I wasn’t in the crowd of people who believed Joe Biden shouldn’t deign to debate President Trump, but put me in the crowd that believes he shouldn’t debate him again. Not after Tuesday night’s horror show: a disgrace to the format, an insult to the country, a nearly pointless 90 minutes.
And, I should add, a degradation of the presidency itself, which Trump had degraded so thoroughly already. He put on a performance so contemptuous, so puerile, so dishonest and so across-the-board repellent that the moderator, Chris Wallace, morphed into some amalgam of elementary-school principal, child psychologist, traffic cop and roadkill.
No matter how Wallace pleaded with Trump or admonished him, he couldn’t make him behave. But then why should Wallace have an experience any different from that of Trump’s chiefs of staff, of all the other former administration officials who have fled for the hills, of the Republican lawmakers who just threw up their hands and threw away any scruples they had?
Almost from the start, he talked over Biden, taunting him, demeaning him, trying to provoke him. He interrupted him and interrupted him and then interrupted him some more, all the while complaining that he, Trump, ever the martyr, was being persecuted once again.
On taxes, for example: He turned the revelation that he had paid only $750 in federal income taxes for each of two recent years into an indictment of Biden, as a former senator and vice president, for creating so many tax loopholes.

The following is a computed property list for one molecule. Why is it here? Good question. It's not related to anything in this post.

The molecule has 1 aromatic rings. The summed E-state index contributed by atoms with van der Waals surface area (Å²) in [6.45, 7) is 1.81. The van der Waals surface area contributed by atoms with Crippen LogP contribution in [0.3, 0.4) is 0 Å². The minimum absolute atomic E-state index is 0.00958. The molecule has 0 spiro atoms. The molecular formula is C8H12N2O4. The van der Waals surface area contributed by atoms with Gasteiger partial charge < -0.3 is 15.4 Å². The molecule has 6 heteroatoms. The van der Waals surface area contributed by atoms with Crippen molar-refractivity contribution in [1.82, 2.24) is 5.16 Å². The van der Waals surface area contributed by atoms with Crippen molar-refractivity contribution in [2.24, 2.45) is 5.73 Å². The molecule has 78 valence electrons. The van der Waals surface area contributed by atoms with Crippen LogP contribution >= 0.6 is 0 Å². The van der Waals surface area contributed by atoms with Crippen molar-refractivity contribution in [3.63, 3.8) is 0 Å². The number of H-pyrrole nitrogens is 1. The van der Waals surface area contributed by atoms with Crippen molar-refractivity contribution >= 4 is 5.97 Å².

On federal judges: His boast of appointing scores and scores of them segued into a rebuke of President Barack Obama and Biden for leaving behind so many vacancies, as if they’d simply forgotten about them. Not exactly. Mitch McConnell, the Senate’s Republican majority leader, blocked the Obama administration from filling many of them, and then, after Trump was inaugurated, abetted him.
On the integrity of the upcoming vote count: He pivoted from Wallace’s question about whether he would refrain from declaring victory “until the election has been independently certified” into a fresh exhortation that his supporters serve as poll watchers, looking out for sketchy activity. He’s going to get people hurt. I mean, on top of all the people he has hurt already.
Responding to this pile of bile, Biden was hardly a choir boy. “You’re the worst president America has ever had,” he said at one point. He repeatedly called Trump a liar and several times called him “this clown.”
Biden was right: Trump wouldn’t shut up, and wasn’t remotely presidential, and to the extent that Biden occasionally flung mud of his own, well, when you’re dragged into the pigsty, you have no other choice.
Mostly, though, Biden shook his head as Trump ranted and raged. He smiled dismissively. He looked at Wallace or at the camera or anywhere but at Trump, his lack of eye contact a suggestion that some nonsense — and some nonsense purveyors — are best ignored. His obvious strategy was to treat Trump as part spectacle, part joke, all embarrassment. Which is precisely how Trump deserved to be treated.
Only one man on that stage persuasively communicated that he has the interests of the American people at heart. Only one man on that stage seemed at all interested in maintaining a tether to the truth. Only one man demonstrated any respect for Wallace or for the process. Only one man would be bearable for the next four years.
I needn’t spell out who that man is.
But I have a message for him, and I’m serious: Don’t do this again. You showed your willingness. You showed up. But another of these fiascos is beneath you. I’d add that it’s beneath America, if there’s even such a thing anymore.